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Two Dodgers Valentines

Feb 16, 2010 3:30 PM | 2 comments

This is my gift to you, Brooklyn Dodger fans. 

My Valentines Day weekend was quite romantic, so readers will have to forgive me if these Valentine's poems are a little late. I found them competely by accident, while I was looking for some photos of Gil Hodges in military uniform. 

They were written by the somewhat eccentric, so-called "Dentist Laureate" of Borough Hall, who was also dentist and poet to the Brooklyn Dodgers, Dr. John L. McAteer.  Dr. McAteer wrote quite a few sports poems.  I cannot find out much about him other than an article about his pet praying mantis and his obituary in the New York Times, which shows that he really was the dentist to the Dodgers (I was quite skeptical). 

Artie Gore and Gil Hodges, the subjects of the poems, faced off in game 3 of the Yankees/Dodgers World Series in 1953.  Hodges was called out by the Umpire, Artie Gore, at third base.  This was a much debated call, and you can read about it here.  And now, the poems:

Hodges to Gore

A shaft has gored this trusting heart

Hurled by some misguided Art

(And I might mention furthermore,

The wound reveals an Artie Gore).

Explain that FOWL impulse I beg

That prompted you to lay an egg

And leave us hanging on the ropes.

Our hearts bowed down with shattered hopes.

The play was close, but there’s no doubt

You bonered when you called me out.

If you had only stayed awake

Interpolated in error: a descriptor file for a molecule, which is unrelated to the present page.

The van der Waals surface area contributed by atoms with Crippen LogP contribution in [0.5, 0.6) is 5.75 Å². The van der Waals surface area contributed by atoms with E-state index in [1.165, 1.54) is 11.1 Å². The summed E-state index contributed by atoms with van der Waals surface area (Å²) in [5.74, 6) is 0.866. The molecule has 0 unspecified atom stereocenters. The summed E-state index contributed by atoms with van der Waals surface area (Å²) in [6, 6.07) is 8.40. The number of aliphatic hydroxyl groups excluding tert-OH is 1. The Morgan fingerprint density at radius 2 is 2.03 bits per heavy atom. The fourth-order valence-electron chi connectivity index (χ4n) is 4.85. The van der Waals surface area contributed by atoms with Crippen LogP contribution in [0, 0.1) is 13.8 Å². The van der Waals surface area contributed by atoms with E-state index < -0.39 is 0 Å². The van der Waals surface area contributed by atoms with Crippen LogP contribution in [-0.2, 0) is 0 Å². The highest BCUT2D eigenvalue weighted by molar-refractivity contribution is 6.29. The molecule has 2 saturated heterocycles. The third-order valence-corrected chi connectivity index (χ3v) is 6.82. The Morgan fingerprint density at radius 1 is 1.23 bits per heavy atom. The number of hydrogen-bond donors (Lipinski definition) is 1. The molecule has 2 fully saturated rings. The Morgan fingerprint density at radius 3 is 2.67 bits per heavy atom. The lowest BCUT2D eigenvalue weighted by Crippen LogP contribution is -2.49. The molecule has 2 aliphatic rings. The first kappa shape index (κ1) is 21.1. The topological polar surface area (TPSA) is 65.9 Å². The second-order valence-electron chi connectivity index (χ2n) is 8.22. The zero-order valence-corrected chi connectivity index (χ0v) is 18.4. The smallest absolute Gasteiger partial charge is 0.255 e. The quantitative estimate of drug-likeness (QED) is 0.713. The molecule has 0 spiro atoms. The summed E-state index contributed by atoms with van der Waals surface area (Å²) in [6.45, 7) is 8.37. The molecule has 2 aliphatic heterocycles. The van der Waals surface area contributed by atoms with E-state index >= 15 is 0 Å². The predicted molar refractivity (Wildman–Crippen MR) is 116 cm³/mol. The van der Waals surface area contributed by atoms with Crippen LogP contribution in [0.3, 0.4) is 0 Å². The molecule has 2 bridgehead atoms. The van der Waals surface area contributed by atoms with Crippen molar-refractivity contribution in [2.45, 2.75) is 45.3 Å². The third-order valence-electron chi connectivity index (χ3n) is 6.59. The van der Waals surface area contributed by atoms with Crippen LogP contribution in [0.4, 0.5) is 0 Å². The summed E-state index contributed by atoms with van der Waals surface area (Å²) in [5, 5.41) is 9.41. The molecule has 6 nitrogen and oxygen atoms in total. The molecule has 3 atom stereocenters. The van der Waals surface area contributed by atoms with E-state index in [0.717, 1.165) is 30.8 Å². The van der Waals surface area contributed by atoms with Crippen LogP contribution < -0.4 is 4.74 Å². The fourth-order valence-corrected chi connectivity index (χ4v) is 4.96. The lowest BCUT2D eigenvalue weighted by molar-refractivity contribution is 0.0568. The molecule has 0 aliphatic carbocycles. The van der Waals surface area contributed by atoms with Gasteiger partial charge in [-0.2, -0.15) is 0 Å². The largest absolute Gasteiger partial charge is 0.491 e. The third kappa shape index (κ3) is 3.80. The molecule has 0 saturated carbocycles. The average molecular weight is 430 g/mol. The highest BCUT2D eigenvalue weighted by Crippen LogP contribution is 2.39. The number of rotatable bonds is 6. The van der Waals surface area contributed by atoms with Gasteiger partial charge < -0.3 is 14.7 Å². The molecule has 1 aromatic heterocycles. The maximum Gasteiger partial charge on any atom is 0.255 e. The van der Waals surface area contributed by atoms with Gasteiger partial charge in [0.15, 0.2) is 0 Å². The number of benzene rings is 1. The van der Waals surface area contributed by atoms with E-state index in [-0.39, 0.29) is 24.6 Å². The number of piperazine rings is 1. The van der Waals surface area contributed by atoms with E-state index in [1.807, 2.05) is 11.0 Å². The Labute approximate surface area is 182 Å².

It might have proved the crucial break.  

But, Artie dear, I love you still

With deep affection – Always, Gil.

 

Gore to Hodges

 

Boy of my dreams,  you seem to forget

That Dressen was trying out Russian Roulette

And gambled a bunt might move you to third

(A strategy worthy of Mortimer Snerd).

But, dear heart, I lingered alone at that bag

Wearily watching the long moments drag

Trying to figure as time trickled by

Where you were hiding and wondering why.

The fact is distressing-too awful to keep-

‘Cause waiting for you I fell fast asleep.

Perhaps my decision prevented a score

But, sweetheart, forgive me –

Your own Artie Gore.

 

 

Sentimental Journey

Feb 4, 2010 4:20 PM | 1 comment

Gonna take a sentimental journey
Gonna set my mind at ease
Gonna make a sentimental journey
to renew old memories

                           

                       

                              S.S. Argentina                            

                              postcard courtesy of VintagePostcards.com